SLC Noise: The (New) Shape of Punk to Come?

It is obvious that punk rock and hardcore have metastasized into popular culture. Even the word “punk” has nothing to do with social unrest or politics but brings to mind a certain style of clothing or haircut. Anarchy has little to do with hardcore music as more and more of it is contained in movies, commercials and fashion. The drive to capitalize or corporatize punk is no different than fallen genres of grunge, country or even early pop music.

Noise is by its nature unreachable; the frequencies used by noise bands are painful and uncomfortable. Yet there is a spiritual aspect to its design; the craftsmen behind the vehemence are often soft spoken in their approach, citing influences such as spirituality or classical composers. Noise is not about pleasing the audience but about exploring places (and by comparison, sounds) that are not as well liked by the general population. It is also partially the product of increasingly ubiquitous electronic components in our lives, and finding ways to use these electronics non-traditionally.

Three local artists Jeff Shell (Eucci, AODL), Aaron Zillionaire (Ghastly Hatching, Waxen Tomb) and Michael Biggs (Tenets of Balthazar’s Castle) are proof that noise is a growing musical movement.

Photo by Dan Gorder


An oft-cited reference for the establishment of noise is Luigi Russolo’s L’Arte de Rumori (The Art of Noises), which he wrote in 1913. Russolo was a Futurist painter whose art was influenced by the prospect of using non-traditional sound in traditional ways. In his manifesto he explained that the ongoing industrial revolution would change mans appreciation of music to include more complex sounds. He called for a reformation of sound by commanding, “Let us breakout since we cannot much longer restrain our desire to create finally a new musical reality, with a generous distribution of resonant slaps in the face, discarding violins, pianos, double-basses and plaintive organs. Let us break out!” Both Jeff and Michael were classically trained on the piano in their youth. Jeff remarks that his piano teacher was “pretty progressive and I learned a little bit about recording studios, computers and music. That was where I saw my first analog synth, which I immediately fell in love with it aesthetically-all those knobs and jacks!” All three were involved in various bands but all progressed similarly to a point where noise and chaos made the most sense as a musical outlet.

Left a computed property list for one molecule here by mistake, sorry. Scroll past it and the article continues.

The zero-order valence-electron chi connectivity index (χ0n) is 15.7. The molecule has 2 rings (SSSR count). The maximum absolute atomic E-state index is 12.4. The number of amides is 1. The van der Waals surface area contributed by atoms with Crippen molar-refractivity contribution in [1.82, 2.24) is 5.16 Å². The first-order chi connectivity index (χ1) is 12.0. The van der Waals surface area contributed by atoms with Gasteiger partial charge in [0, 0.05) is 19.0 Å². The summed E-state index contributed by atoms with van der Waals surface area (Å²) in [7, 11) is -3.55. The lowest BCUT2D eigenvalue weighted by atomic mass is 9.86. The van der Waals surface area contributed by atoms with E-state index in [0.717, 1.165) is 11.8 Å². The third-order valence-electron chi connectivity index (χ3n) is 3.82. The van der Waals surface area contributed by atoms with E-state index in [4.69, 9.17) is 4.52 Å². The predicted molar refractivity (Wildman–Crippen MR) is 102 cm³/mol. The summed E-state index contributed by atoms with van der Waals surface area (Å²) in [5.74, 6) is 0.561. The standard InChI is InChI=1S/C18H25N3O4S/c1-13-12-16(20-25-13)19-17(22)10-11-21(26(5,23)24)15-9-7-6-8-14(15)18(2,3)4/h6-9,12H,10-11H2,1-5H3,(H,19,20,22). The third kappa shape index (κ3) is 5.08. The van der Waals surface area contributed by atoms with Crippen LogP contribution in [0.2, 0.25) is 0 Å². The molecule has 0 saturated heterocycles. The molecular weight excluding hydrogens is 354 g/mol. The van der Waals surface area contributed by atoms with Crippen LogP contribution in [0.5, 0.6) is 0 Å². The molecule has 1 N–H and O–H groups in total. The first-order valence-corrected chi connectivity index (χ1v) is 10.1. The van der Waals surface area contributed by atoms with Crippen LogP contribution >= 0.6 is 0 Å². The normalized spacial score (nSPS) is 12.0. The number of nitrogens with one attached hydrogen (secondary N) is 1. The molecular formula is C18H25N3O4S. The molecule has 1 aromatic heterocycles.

Russolo was not only a leader in the philosophical movement of noise, he also constructed a number of noise-generating devices called Inton,arumori and assembled an orchestra to perform his Gran Concerto Futuristico which caused quite a stir because of his unethical treatment of standard classical composition. The plethora of electronic instruments in recent decades has made this kind non traditional use of sound available to the masses. Our addiction to technology is another aspect that noise music addresses. Most noise musicians are surprisingly wary of technology. Michael said, “New technology has allowed us to do some wonderful, amazing things, but it has also led to dependency on it. I try to use it only for what I need.” Jeff explained that “I’ve gone back and forth between all-analog and all-digital forms of music creation. These days, AODL is almost always analog, pushing hot loud signals through the system; while Eucci is a mix of analog, digital, and acoustics. When asked what he would do if electricity did not exist, Jeff related a story about being on the U of U campus and enjoying “to the snow-dampened sounds of the library expansion work going on below” which was beautiful to him. Aaron worked at D.O.D. Electronics and uses a lot of effects pedals that he learned about while working there. He recalls “if you would have asked me then I would have laughed at synths, reel-to-reel machines and a lot of the other gear I use now. I was lucky enough to be exposed to Mark C. Jackman (a.k.a. Skozey Fetish) cutting tapes at KRCL. I am currently trying to become more proficient at cutting tapes by recreating the techniques I saw him use.” He also tries to keep things low tech; for example, he doesn’t even own a cell phone.